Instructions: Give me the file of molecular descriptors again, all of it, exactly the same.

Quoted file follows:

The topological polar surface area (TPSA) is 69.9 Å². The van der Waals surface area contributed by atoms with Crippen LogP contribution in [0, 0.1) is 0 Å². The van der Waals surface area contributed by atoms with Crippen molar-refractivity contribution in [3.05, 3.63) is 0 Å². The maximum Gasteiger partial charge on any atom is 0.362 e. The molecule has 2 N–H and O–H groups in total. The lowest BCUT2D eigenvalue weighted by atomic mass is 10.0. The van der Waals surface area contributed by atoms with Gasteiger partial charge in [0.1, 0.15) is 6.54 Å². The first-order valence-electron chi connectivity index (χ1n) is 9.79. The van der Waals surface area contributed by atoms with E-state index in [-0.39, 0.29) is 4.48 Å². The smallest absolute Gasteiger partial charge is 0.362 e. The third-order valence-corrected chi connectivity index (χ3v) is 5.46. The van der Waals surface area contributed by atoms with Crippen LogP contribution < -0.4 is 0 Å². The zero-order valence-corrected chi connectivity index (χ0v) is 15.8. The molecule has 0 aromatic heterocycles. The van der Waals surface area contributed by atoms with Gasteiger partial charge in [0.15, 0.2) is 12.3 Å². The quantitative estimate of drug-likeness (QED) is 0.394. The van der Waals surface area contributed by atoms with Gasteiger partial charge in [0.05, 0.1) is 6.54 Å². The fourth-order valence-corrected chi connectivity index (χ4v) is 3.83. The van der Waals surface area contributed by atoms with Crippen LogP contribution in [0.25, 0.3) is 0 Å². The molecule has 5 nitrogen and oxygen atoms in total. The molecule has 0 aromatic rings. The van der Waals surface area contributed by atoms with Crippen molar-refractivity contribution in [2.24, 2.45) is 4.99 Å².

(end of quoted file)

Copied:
The topological polar surface area (TPSA) is 69.9 Å². The van der Waals surface area contributed by atoms with Crippen LogP contribution in [0, 0.1) is 0 Å². The van der Waals surface area contributed by atoms with Crippen molar-refractivity contribution in [3.05, 3.63) is 0 Å². The maximum Gasteiger partial charge on any atom is 0.362 e. The molecule has 2 N–H and O–H groups in total. The lowest BCUT2D eigenvalue weighted by atomic mass is 10.0. The van der Waals surface area contributed by atoms with Gasteiger partial charge in [0.1, 0.15) is 6.54 Å². The first-order valence-electron chi connectivity index (χ1n) is 9.79. The van der Waals surface area contributed by atoms with E-state index in [-0.39, 0.29) is 4.48 Å². The smallest absolute Gasteiger partial charge is 0.362 e. The third-order valence-corrected chi connectivity index (χ3v) is 5.46. The van der Waals surface area contributed by atoms with Crippen LogP contribution < -0.4 is 0 Å². The zero-order valence-corrected chi connectivity index (χ0v) is 15.8. The molecule has 0 aromatic heterocycles. The van der Waals surface area contributed by atoms with Gasteiger partial charge in [0.15, 0.2) is 12.3 Å². The quantitative estimate of drug-likeness (QED) is 0.394. The van der Waals surface area contributed by atoms with Gasteiger partial charge in [0.05, 0.1) is 6.54 Å². The fourth-order valence-corrected chi connectivity index (χ4v) is 3.83. The van der Waals surface area contributed by atoms with Crippen LogP contribution in [0.25, 0.3) is 0 Å². The molecule has 5 nitrogen and oxygen atoms in total. The molecule has 0 aromatic rings. The van der Waals surface area contributed by atoms with Crippen molar-refractivity contribution in [2.24, 2.45) is 4.99 Å².